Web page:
Because the second one does indeed do something - it establishes a new baseline that the next generation can start from. And so with Science - Newton described the real world with a precision greater than anyone before him, but off to the side Riemann established a new mathematics, which obviously had nothing to do with the real world, except of course Einstein proved it actually described the real world even better than Newton. And then of course the Quantum Theorist's described a 'Real World' greater still.

I've no particular advocacy for 'celebrity' science that races to be the first to something we already know can be done, although assuredly the innovation fostered by friendly or unfriendly rivalry has it's place, but science that actually expands our boundaries and tells us of new and different possibilities?

If I had the good fortune to be remembered for nothing more than have expanded the realms of possibility by setting up a base camp in unexplored science territory so someone smarter than I can mark 'Here be Dragons' a bit further out on the map, I could live with that - .

Jonnan

Comment by jonnan on On Juvenile Fiction · 2009-03-17T21:30:43.857Z · score: 1 (5 votes) · LW · GW

In the neither here nor there range, Much as I have fallen 'out of love' with Ender's game, in part having read some of Card's political rants, his definition of 'porn' as he applies it to Card's writing in that essay would qualify any work I can think of as 'porn', if the reviewer didn't like it. "I don't like the message" is sufficient, even "I think it's intellectually dishonest" and why - certainly I feel that way about every Ayn Rand novel I have subjected myself to. But his essay seems more about rationalization than rationality - .

That said - for myself, probably the first thought of ethics as logic came from Asimov's "Three Laws", as a set of rules that allowed for logical consideration of when it was fair to help pr hinder yourself or others, although I was probably primed to look for a logical basis for ethics by Mr. Spock.

Jonnan

Comment by jonnan on Raising the Sanity Waterline · 2009-03-12T22:07:39.958Z · score: -1 (5 votes) · LW · GW

Begs the question - I would posit that the minimum assumption for any form of 'spirituality' is body/mind duality, and your proposed 'better' definition of insanity presupposes the result that there is no axiomatic, logical system that can result in body/mind duality being either true, or undecidable.

However, so long as it is even undecidable, then a person that uses it as an axiom for further thought is no more 'insane' than someone that explores the logical consequences of parallel lines crossing.

Now, Religion posits not only body-mind duality, but a number of other assumptions, and those other assumptions are generally quite amenable to debunking. But I suspect dualism itself qualifies as undecidable, which would place it outside the pale of propositions which one can both maintain a cohesive logical structure and explicitly deny.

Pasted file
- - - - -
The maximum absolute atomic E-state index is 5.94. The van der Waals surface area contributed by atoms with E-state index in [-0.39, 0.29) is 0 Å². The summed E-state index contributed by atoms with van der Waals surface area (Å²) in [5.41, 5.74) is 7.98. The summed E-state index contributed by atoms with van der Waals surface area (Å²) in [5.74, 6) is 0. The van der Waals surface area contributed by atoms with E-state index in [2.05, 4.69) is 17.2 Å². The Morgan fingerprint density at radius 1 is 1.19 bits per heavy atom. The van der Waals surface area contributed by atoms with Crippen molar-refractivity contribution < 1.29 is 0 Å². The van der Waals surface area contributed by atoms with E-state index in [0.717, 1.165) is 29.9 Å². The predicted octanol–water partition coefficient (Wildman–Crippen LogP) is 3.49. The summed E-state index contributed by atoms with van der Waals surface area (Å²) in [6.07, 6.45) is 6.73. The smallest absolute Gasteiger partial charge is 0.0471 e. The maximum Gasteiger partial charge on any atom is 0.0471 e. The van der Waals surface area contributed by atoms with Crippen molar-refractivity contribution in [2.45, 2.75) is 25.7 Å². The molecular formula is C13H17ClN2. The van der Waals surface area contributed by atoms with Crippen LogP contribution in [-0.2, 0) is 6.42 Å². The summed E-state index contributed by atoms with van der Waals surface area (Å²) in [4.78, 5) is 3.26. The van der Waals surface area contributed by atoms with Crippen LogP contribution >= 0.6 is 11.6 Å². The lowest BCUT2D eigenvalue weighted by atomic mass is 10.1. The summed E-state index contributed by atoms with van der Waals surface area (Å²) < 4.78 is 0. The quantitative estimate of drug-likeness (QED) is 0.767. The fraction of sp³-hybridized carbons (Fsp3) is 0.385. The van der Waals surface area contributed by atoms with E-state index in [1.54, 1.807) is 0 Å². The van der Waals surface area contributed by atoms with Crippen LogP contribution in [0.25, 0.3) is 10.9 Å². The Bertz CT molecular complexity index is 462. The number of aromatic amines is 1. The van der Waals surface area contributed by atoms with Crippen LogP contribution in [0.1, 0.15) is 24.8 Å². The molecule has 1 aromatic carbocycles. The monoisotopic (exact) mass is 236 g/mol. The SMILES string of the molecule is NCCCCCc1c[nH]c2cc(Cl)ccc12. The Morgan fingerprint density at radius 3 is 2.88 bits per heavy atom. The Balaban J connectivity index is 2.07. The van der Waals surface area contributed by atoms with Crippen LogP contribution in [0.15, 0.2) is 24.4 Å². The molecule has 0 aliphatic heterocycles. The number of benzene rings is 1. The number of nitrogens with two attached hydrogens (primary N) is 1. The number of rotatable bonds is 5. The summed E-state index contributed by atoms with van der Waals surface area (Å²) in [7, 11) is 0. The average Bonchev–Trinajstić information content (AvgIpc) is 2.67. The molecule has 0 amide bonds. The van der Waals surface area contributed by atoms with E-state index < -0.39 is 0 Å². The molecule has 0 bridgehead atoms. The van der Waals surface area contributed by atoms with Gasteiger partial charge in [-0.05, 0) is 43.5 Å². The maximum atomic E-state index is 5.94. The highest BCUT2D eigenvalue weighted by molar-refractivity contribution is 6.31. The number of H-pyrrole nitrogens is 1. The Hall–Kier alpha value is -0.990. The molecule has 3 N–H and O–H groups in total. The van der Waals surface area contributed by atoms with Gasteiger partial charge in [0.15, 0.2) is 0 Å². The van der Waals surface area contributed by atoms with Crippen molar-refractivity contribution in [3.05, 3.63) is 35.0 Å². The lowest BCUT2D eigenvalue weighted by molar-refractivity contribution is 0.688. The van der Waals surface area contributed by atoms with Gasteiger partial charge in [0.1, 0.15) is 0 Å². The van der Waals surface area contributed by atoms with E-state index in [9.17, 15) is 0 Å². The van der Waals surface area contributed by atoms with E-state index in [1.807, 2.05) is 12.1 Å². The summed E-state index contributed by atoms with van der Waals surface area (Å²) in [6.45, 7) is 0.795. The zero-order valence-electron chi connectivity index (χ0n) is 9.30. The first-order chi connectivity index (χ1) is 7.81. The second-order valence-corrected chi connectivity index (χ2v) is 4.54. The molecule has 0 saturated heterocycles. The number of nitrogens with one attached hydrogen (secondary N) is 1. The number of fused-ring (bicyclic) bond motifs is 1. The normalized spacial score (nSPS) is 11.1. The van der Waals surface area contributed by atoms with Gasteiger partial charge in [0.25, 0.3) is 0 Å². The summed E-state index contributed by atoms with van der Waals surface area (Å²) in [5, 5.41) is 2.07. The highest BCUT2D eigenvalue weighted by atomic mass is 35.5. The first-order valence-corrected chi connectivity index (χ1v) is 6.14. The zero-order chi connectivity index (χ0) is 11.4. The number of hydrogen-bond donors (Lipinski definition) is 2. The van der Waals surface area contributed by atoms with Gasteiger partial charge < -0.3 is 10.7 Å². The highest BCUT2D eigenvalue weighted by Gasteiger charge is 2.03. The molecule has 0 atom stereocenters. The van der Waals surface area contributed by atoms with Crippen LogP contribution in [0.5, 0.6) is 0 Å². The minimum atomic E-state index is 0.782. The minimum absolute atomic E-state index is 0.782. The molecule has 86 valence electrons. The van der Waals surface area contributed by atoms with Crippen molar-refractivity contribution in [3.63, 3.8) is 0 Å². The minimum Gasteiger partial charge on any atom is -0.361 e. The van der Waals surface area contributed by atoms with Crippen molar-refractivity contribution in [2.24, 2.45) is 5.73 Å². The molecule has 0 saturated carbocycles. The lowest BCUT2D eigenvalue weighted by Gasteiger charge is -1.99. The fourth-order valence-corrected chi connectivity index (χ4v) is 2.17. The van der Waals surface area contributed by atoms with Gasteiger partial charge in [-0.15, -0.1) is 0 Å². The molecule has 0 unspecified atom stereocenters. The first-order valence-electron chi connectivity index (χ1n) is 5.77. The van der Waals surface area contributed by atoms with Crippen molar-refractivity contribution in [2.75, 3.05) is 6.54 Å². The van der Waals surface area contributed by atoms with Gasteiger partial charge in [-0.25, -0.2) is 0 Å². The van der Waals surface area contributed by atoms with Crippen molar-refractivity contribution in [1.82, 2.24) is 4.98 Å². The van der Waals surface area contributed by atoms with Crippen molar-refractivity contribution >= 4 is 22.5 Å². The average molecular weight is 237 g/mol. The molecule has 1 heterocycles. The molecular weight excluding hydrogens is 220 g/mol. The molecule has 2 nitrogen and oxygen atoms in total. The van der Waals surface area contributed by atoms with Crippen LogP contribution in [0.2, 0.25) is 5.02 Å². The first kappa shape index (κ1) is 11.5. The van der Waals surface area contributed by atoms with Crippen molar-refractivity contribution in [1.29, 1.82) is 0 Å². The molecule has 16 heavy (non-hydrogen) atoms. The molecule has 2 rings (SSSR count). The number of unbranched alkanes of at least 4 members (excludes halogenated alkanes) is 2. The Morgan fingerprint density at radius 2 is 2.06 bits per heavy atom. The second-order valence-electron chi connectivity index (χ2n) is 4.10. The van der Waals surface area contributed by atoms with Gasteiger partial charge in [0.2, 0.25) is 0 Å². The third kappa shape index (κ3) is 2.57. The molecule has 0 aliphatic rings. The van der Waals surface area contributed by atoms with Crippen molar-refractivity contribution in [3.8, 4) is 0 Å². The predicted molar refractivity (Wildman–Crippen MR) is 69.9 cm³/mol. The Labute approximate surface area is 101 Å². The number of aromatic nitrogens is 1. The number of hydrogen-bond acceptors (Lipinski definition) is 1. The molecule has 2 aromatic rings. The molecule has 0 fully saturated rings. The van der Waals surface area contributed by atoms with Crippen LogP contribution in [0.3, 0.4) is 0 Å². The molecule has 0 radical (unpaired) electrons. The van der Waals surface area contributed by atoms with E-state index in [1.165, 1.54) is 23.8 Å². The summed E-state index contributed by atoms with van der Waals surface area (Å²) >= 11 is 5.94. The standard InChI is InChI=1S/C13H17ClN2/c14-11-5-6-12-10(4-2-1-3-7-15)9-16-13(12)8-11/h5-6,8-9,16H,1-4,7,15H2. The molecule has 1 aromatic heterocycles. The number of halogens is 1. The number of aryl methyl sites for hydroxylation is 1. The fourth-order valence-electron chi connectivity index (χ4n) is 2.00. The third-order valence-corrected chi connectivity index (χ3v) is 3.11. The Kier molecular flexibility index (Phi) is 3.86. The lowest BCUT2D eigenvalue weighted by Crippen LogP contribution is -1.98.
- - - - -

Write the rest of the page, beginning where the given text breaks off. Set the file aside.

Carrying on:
Comment by jonnan on Does blind review slow down science? · 2009-03-06T23:01:20.849Z · score: 2 (2 votes) · LW · GW

There seems to be to assumptions that need to be correct for blind review to be detrimental: Both A) Older established scientists are more likely to be correct when they are positing an anti-establishment thinking explanantion than a younger, less established scientist, and B) those scientists are nonetheless no more capable of marshaling the required set of arguments to do so when faced with blind review than that younger scientist.

I have no issue with A), but B) seems to me to be supremely unlikely - the very factors of an established pattern of rigor that make it more likely that an older scientist may be a safer bet when he breaks from the establishment than I am, also would appear to make it more likely that he or she can establish the case without relying upon reputation.

I might be wrong, but I wouldn't have to fake surprise at learning I was.

Comment by jonnan on That You'd Tell All Your Friends · 2009-03-06T05:04:01.290Z · score: 3 (3 votes) · LW · GW

I'm not sure how useful this is, and I feel odd posting it this way (Intuitive Rationality?), but there is a 'feel' to when there is a fallacy camouflaged in the discussion. If the reader could learn to pay attention to it and dig for it when they feel it, I would consider that a worthwhile book.

Comment by jonnan on Test Your Rationality · 2009-03-06T04:33:12.280Z · score: 1 (1 votes) · LW · GW

Just a personal problem that seems to me to be a precursor to the rationality question.

Various studies have shown that a persons 'memory' of events is very much influenced by later discussion of the event, when put into situations such as the 'Stanford Prison Experiment' or the 'Milgram Experiment' people will do unethical acts under pressure of authority and situation.

Yet people have a two-fold response to these experiments. A) They deny the experiments are accurate, either in whole, or in degree B) They deny that they fall into the realm of those that would be so affected.

With of course, the obvious caveat that some people actually are not so affected in those experiments (or do remember thing accurately), and will stand up for what they determine as ethical regardless.

The obvious fact seems to be that it is among those that honestly consider the possibility that their thoughts can be affected by these outside influences that the greatest chance of successfully maintaining one's own identity against them exists, but others than acknowledging this fact (Which can certainly be faked, even self-deceptively) what self-assessments allow one to develop this?

Once we have that, it seems to me that the question of maintaining rationality itself clarifies itself greatly.

Jonnan